A viticulturist is a bit like the drummer in a band. They’re a key foundation, but usually kept well out of the limelight, letting the winemaker talk about how “wine is made in the vineyard” and somehow taking all the glory at the same time. Stuart Proud is a farmer first and foremost, and one…
Charlie Seppelt & Skye Salter Paralian
Charlie Seppelt and Skye Salter have both had diverse and decorated careers as winemakers, recording stints at notable wineries all around the world, but it is in their beloved McLaren Vale that they have settled down to make their wine, their way. Paralian celebrates distinguished sites in the Vale and the Adelaide Hills, with styles that are fragrant, bright and emphasise both early drinkability and the potential to age.
Seppelt (a famous wine name, yes, and he’s from that family, of Seppeltsfield and Seppelt Great Western fame) and Salter had tallied 46 vintages between them, and all over the world, before launching Paralian. Making their own wine had been a dream for a long time, but with busy careers, it seemed to perennially slip through their grasp. In 2018, the pieces fell into place with the pair turning eight tonnes of fruit into three wines from Blewitt Springs – a shiraz, a grenache and a blend of the two. From the 2019 vintage, an Adelaide Hills chardonnay joins the roster.
Seppelt and Salter didn’t meet until 2008, while they were both working at Hardys Tintara, though they studied the same bachelor of oenology degree at the University of Adelaide, graduating in 2005 and 2006 respectively – this was Seppelt’s second stab at a career, when his aquaculture studies didn’t pan out. Salter went to Tintara straight from study and stayed there for three years, before moving to Shaw + Smith, in the Adelaide Hills, in 2009. Wirra Wirra followed for three years, and later a stint at Penny’s Hill before a brief return to Tintara in 2019. Salter managed vintages in the Okanagan Valley, Canada, at Jackson Triggs, and at Domaine Preignes Le Vieux in the Languedoc, as well as at Domaine Dublere, in Burgundy.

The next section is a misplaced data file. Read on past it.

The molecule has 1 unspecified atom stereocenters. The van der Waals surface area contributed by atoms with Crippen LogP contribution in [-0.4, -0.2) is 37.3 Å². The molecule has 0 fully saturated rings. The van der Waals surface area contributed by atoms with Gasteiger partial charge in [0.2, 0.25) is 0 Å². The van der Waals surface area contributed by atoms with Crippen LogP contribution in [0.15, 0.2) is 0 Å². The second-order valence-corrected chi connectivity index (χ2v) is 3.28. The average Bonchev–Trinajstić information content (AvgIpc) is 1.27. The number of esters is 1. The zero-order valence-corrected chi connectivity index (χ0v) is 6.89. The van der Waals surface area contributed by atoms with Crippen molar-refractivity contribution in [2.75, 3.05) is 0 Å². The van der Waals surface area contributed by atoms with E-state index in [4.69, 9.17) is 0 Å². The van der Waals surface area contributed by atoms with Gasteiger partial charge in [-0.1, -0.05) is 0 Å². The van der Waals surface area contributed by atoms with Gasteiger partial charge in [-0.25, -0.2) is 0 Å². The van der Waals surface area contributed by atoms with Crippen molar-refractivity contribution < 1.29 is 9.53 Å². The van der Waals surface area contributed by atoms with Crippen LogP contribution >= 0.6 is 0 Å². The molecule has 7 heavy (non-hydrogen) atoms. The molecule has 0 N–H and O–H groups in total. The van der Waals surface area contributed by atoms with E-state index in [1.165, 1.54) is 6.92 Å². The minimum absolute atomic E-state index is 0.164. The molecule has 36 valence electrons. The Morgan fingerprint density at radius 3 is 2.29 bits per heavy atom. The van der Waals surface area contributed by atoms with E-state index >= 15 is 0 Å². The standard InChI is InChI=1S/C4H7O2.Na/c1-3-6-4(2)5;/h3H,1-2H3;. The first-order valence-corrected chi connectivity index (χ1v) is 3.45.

Seppelt did a vintage in Burgundy in 2009, before returning to Tintara in 2010 as the winemaker, staying until 2012. He then worked for Jackson Family wines, until 2017, in McLaren Vale at the Hickinbotham Clarendon Vineyard as winemaker with Chris Carpenter and was winery manager at Yangarra Estate alongside Peter Fraser. He has also worked at Château Giscours, in Bordeaux, J.L. Chave, in Hermitage, Villa Maria, in Marlborough, and at Torbreck, d’Arenberg and Wolf Blass back home.
And while Paralian is still an evolving project, the pair aren’t quite ready to drop their day jobs yet, with Salter the winemaker for Willunga 100 and Seppelt a senior winemaker with Warren Randall’s Randall Wine Group (which owns Seppeltsfield, by the way), working alongside such greats as Steve Pannell, Fiona Donald and Paul Carpenter.
This security also means that their project can evolve as slowly as needed, with their approach to site and fruit selection an uncompromising one. “Our ideas were strongly based around sourcing the best fruit we could, not settling for an ‘OK’ vineyard or one that just popped up, rather proven blocks with flavour characteristics we were hunting. Both our growers in the beginning, the Cross Family and Whaite Family have their vineyards in Blewitt Springs, a cooler and often more fragrant sub-region of McLaren Vale. It just so happened that the two blocks are on Maslin Sand Geology too…deposits of beach sand from many, many years ago. We want to be expressing the Vale and Adelaide Hills, but most importantly vintage, variety and site from every vintage.”
The winemaking is traditional and gentle. The 2018 wines were made in 130-year-old wax-lined concrete fermenters, with a portion of whole bunches, and were hand plunged and foot trod over relatively long natural ferments. The wines were raised in French puncheons, with little or no new oak.
“We are looking towards modernity with our style, high fragrance, brightness and above all, drinkability at an early stage notwithstanding potential to be cellared. Great wines are great when they’re young and great when they’re aged. It’s not a complex ideal… but to do less is to do more. A lot more thought has gone into the shaping of these wines to keep us from delving back into a more commercial world… one we are both well versed in.”